by Reggie Fullwood
As one of my pastor friends likes to say, “Let me just cut across the field” on this Colin Kaepernick issue because quite frankly I am pissed off about it.
The National Football League, especially the owners, should be ashamed of themselves. Kaepernick is a black quarterback that spent most of last season protesting the brutal treatment of blacks in America by the police. His method of protest was to take a knee during the national anthem before each game.
While many blacks and other minorities applauded the quarterback, it clearly upset many Americans – especially some white people. What I find interesting is that some of the same people that support the U.S. Constitution and Bill of Rights have an issue with Kaepernick’s expression of free speech.
How do we know this? Well, there have been several NFL teams that desperately need another decent to good quarterback. Kaepernick has clearly been “black listed.” The Miami Dolphins even had the nerve to recruit and sign a retired quarterback who was average at best before his retirement.
It is embarrassing and ridiculous to refuse to give a person a job because of their views and concerns that black people are getting mistreated and murdered by the police.
He’s essentially a black man that is being punished for his social consciousness by NFL owners and that’s just wrong.
That social consciousness has always been apart of sports – from Muhammad Ali to Jim Brown, black professional athletes have used their celebrity and influence to address critical issues affecting their race.
Kaepernick’s protest was an effort to use his position and voice as a NFL player to somehow influence change for the people who are suffering, and don’t have the same resources that the star quarterback has.
But here’s what is so great about Kaepernick taking his stand – he did not only talk about mistreatment, but he also put his money where his mouth is. He committed to donating a million dollars of his salary this year towards helping non profits and community groups deal with the challenges facing minority communities.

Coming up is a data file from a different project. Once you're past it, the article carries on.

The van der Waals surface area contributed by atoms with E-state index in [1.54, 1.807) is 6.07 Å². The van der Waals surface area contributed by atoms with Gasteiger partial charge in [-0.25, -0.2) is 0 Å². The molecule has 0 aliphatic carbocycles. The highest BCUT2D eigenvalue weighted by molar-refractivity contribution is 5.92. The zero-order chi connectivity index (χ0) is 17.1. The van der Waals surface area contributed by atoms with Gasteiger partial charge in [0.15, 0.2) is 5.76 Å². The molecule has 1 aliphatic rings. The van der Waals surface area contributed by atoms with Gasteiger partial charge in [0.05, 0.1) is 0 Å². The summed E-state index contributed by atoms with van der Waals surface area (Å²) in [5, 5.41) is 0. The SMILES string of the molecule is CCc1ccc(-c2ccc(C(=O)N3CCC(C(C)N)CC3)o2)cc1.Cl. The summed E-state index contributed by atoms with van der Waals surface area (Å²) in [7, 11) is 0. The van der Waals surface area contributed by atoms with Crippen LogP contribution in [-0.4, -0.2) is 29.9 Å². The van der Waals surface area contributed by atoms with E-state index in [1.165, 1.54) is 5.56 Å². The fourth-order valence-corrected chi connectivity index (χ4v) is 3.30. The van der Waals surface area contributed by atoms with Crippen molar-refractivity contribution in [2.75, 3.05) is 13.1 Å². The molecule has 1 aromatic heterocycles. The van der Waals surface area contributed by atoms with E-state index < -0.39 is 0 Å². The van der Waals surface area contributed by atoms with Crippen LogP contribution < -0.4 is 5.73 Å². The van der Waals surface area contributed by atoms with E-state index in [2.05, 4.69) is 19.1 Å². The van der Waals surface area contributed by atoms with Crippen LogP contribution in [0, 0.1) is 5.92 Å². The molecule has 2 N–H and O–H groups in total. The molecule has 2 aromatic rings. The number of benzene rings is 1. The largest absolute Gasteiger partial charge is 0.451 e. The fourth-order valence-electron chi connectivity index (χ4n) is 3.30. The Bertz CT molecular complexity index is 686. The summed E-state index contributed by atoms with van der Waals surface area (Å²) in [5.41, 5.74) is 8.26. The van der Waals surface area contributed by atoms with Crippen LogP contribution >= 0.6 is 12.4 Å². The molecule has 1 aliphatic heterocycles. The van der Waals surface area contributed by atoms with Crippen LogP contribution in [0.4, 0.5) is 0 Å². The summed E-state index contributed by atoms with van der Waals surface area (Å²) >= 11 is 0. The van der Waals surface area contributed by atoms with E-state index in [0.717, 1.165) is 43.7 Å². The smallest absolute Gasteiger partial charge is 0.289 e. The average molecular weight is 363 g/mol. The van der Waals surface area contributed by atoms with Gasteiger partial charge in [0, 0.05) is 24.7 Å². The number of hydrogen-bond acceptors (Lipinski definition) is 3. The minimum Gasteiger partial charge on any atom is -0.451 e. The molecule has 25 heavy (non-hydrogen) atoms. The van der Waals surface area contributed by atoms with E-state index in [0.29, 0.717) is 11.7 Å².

So why be socially active when you are rich and may not face the type of treatment that others do? Well the answer is simple, and Dr. Martin Luther King said it best – “Injustice anywhere is a treat to justice everywhere.”
I take my hat off to Kaepernick for his passion and commitment.
“I am not going to stand up to show pride in a flag for a country that oppresses black people and people of color,” Kaepernick said after his first protest.
He added, “To me, this is bigger than football and it would be selfish on my part to look the other way. There are bodies in the street and people getting paid leave and getting away with murder.”
So why not use your fame and high regard to address issues that help people? Whether you are an animal lover and want to protect greyhounds from being abused or you believe that funding inner city charter schools will make a difference – wealthy athletes should give back in some form or fashion.
But athletes shouldn’t be punished for fighting to raise awareness to the injustices faced by African Americans. Some will say it’s disrespectful to the flag and those in the military fighting for this country. That’s nonsense.
If I decide to take a knee or raise a fist in the air during the national anthem it absolutely doesn’t mean that I don’t respect the flag or our military. It means that America has often times been hypocritical when it comes to black people. Remember “We hold these truths to be self evident that all men are created equal?” Well us black folk are still fighting for equality in 2017.
We should applaud Kaepernick and the others that have stood up for injustice. From Lebron James, Chris Paul, D Wade and Carmelo Anthony to the NFL Players that have taken the baton and are running with it.
Too many times black professionals have strayed away from controversial issues because they didn’t want to affect their various income streams. And maybe that is exactly the goal that the NFL owners are trying to accomplish – send a message to other players who may be interested in protesting like Kaepernick.
Bravo to all of the black athletes that have stepped up, but I think all of us need to rally around Kaepernick and send a message to the NFL that what the owners are doing is wrong and clearly being discriminatory.
As the great Angela Davis once said, “The struggle is much more difficult now because racism is more entrenched and complicated.”
Signing off from protest free Everbank Field, Reggie Fullwood